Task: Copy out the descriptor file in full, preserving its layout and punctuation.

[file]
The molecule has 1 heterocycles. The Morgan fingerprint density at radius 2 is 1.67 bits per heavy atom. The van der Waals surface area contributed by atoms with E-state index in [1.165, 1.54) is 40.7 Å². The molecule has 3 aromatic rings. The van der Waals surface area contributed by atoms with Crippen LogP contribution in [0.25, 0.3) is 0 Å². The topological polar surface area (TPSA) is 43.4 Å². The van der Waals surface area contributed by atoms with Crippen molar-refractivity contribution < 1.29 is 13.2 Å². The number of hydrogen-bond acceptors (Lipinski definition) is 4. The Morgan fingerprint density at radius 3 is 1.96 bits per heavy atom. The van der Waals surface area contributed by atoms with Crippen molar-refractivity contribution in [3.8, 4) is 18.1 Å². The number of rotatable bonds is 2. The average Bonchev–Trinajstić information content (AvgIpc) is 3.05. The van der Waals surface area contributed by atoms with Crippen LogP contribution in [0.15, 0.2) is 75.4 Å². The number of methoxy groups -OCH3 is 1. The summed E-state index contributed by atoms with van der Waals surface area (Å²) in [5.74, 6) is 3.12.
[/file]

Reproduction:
The molecule has 1 heterocycles. The Morgan fingerprint density at radius 2 is 1.67 bits per heavy atom. The van der Waals surface area contributed by atoms with E-state index in [1.165, 1.54) is 40.7 Å². The molecule has 3 aromatic rings. The van der Waals surface area contributed by atoms with Crippen LogP contribution in [0.25, 0.3) is 0 Å². The topological polar surface area (TPSA) is 43.4 Å². The van der Waals surface area contributed by atoms with Crippen molar-refractivity contribution < 1.29 is 13.2 Å². The number of hydrogen-bond acceptors (Lipinski definition) is 4. The Morgan fingerprint density at radius 3 is 1.96 bits per heavy atom. The van der Waals surface area contributed by atoms with Crippen molar-refractivity contribution in [3.8, 4) is 18.1 Å². The number of rotatable bonds is 2. The average Bonchev–Trinajstić information content (AvgIpc) is 3.05. The van der Waals surface area contributed by atoms with Crippen LogP contribution in [0.15, 0.2) is 75.4 Å². The number of methoxy groups -OCH3 is 1. The summed E-state index contributed by atoms with van der Waals surface area (Å²) in [5.74, 6) is 3.12.